The PGA Tour’s revamped schedule has 1 controversial flaw
Winter is bound to feel a bit colder this month for some of the best golfers in the world, because there just aren’t enough spots in PGA Tour events to keep everyone happy.
This week’s AT&T Pebble Beach Pro-Am kicks off a three-week stretch where the 35th-, 57th-, 88th- and 121st-ranked players in the world will have to look elsewhere to ply their trade. That’s Ryan Fox, Thorbjorn Olesen, Victor Perez and Ben Kohles, respectively. You could add No. 64 Robert MacIntyre, too. Most of the entire month of February will pass before those gents, who all have full status on the PGA Tour, can actually show up to play a Tour event. These are the trickle-down effects of the new Signature Event series.
The new schedule was widely lauded 11 months ago, when the Tour announced it would be designating $20 million purses and additional FedEx Cup points to a set of eight specific tournaments. The structure would serve to reward the best performers from the prior year as well as create can’t-miss fields for local fans to see in person, and golf fans at home to tune in for. But one important detail of the series has come at a cost: The fields largely are limited to about 80 players.
Tour fans have known this, and Tour players have obviously seen it coming, but when those limited-field events are positioned close to one other on the calendar, it creates a vacuum of opportunity for other Tour members like, say, the 78th-ranked performer on the FedEx Cup last season (Shane Lowry), or the top 10 performers from the DP World Tour or simply the top-ranked graduate from the Korn Ferry Tour.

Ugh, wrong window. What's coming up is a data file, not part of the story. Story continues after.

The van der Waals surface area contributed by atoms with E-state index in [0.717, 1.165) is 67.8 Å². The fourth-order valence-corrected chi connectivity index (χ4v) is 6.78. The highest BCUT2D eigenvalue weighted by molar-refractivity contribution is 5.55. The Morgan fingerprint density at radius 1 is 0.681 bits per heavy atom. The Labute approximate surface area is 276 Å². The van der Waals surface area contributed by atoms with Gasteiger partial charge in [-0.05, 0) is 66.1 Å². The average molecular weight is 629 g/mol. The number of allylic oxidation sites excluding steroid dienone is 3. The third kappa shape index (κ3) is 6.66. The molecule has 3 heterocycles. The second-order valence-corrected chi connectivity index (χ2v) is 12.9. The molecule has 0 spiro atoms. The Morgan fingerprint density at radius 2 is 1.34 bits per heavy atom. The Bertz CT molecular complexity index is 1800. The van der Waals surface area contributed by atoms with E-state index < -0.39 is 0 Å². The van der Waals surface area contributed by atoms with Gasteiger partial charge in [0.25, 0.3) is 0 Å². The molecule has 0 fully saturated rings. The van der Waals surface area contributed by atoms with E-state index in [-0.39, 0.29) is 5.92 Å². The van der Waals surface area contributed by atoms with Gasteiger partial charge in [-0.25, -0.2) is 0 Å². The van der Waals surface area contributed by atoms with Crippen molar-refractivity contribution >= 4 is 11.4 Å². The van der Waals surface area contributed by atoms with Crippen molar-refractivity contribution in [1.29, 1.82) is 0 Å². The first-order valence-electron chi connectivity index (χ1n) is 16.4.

In this instance, the 80-player Pebble Beach Pro-Am is followed by the WM Phoenix Open and the Genesis Invitational, the latter of which also will fall into the 70- to 80-player camp. The Phoenix Open, due to lack of daylight in Arizona in February, is limited to just 132 players and has filled up like no event we’ve seen in recent years.
Ben Kohles was that top graduate from the KFT, a place he carved out with two wins and eight top 10s during his 23-event KFT season. That is plenty good enough for a Tour card, but not good enough to get him into the Phoenix Open next week. The same fate is destined for all 10 graduates from the DP World Tour, save for Matthieu Pavon, who will fly the flag for all his European brethren after winning the Farmers Insurance Open Saturday.
Simply put, the feeder processes that the Tour has established to bring the best talent of the world into its membership are hitting a roadblock this month, the second of their guaranteed eight months as members. Rest assured, this doesn’t sit well with the European half of the strategic alliance. Their origin circuit has an event of its own this week, but none of the players missing out in Monterey are on their way to Bahrain.
High demand for spots isn’t new to the top level of men’s pro golf, but it’s more intriguing than ever, because demand for these events is interconnected like never before. Fewer spots in the Pebble Beach Pro-Am push that demand down to the Phoenix Open. Players on the outside looking in are being forced to bide their time until the Mexico Open for their next chance at FedEx Cup points. The Mexico Open surely loves that. Lower-ranking Tour members surely do not.